Miraculously, despite receiving a Combat Infantryman’s Badge and Bronze Star, Jack was never wounded in action. In November-December 1944, however, as so many 29th Division soldiers had experienced serving in the Roer River plain near the Siegfried Line, Jack suffered particularly bad case of dreaded trench foot that hospitalized him for more than two months.

Sgt. Dobratz returned to his unit, and then eventually migrated to the Blue and Grays for the 1945 ETO baseball season as a pitcher and outfielder. He also played on the division’s football and basketball teams before returning home to Port Huron when he had enough points to do so.

Once home, Jack enrolled at Western Michigan University where he took classes in horticulture. It was at Western Michigan where he met his wife, Ruth Jensen Smith, who had a young daughter, Karen. Ruth was an immigrant from Denmark. She had been married to an U.S. Army Air Corps pilot, 1st Lt. Walter J. Smith, who flew a C-109 Liberator Express, a B-24 Liberator bomber converted to fly cargo. He was based in the China-India-Burma theater of operations. Lieutenant Smith and his crew went down in their aircraft on December 16, 1944, with no survivors making Ruth a widow and Karen a Gold Star child. Jack became Karen’s stepfather and he and Ruth would have one child of their own, a son named Jon, born in 1948.

Athletically, Jack, like his teammates George Ortega and Lefty Howard, never made it to the big leagues, but he did participate in semi-pro baseball and basketball leagues for several years after the war. He was a basketball star on Chrysler’s team in the very competitive Factory League, which was comprised of semi-pro players from teams sponsored by automotive manufacturers and parts suppliers in the greater Detroit area. He also was well known as a baseball and softball umpire with a reputation of running a game with an iron hand and for quickly ejecting anyone who argued calls or got out of line.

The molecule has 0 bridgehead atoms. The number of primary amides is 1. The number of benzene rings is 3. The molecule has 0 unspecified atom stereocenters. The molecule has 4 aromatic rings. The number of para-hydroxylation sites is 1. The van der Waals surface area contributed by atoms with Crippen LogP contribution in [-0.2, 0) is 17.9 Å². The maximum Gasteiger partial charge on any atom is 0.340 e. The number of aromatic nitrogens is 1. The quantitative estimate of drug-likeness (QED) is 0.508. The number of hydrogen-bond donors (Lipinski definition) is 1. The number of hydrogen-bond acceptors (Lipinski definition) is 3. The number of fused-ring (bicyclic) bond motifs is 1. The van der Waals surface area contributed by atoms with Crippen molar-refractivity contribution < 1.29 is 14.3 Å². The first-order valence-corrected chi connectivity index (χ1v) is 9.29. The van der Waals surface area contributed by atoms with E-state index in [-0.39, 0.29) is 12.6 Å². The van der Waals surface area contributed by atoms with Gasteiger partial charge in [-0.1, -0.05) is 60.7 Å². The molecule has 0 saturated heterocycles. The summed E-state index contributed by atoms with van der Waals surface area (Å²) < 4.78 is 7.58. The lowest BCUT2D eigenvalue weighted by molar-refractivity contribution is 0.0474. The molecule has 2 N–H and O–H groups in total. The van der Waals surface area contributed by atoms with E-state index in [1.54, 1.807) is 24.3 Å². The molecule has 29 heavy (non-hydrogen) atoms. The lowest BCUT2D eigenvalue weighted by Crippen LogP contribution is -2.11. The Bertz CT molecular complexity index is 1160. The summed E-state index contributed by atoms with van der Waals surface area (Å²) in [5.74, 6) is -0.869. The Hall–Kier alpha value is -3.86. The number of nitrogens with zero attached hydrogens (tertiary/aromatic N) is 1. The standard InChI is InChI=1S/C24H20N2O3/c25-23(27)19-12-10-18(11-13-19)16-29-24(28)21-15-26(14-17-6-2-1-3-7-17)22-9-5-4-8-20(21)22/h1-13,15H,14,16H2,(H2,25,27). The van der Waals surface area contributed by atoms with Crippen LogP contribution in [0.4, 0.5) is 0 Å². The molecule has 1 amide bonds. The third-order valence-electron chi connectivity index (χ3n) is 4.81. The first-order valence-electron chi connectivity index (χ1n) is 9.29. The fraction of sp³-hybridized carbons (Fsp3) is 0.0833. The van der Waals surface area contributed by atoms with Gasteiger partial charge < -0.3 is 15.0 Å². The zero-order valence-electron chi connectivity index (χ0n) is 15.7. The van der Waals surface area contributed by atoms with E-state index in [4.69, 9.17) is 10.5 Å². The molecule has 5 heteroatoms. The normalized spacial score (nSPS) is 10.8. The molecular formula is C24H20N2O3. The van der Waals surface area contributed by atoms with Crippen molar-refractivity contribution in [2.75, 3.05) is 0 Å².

Professionally, Jack worked in horticulture and as a floral designer. He was also a remarkable woodworker and craftsman and was employed for many years in the Gibson-Epiphone guitar factory, where he performed in a several of roles for the company during his career.

As he got older, Jack began to suffer arthritis in his feet and other negative effects he believed were a result of his terrible case of trench foot during the war. He was usually in some sort of pain and constantly working on his feet to keep them healthy. His son Jon recalls working on his father’s feet massaging them often to stimulate blood flow and ensuring he did not develop ingrown toenails or infections that could easily get out of hand. As a result of the problems with his feet, mobility became a problem for Jack, which contributed to an overall decline in his health by the time he reached his 60s.

By his mid-60s, Jack was battling throat cancer and his quality of life suffered greatly. He had to have his larynx removed during a cancer surgery and learn to talk through a tube or a small hole in his throat. He disliked having to do that, but not as much as he hated being a burden on others in his family. Jack eventually passed away from throat cancer on September 29, 1989, at the age of 66. Jon Dobratz said that he father never talked in any significant way about his wartime experiences or his participation on the 29th Division’s baseball team.


Continue to Earl Ghelf – Pitcher

Return to The 29th Infantry Division’s Blues and Grays: the Men Behind one of the Army’s best World War II Baseball Teams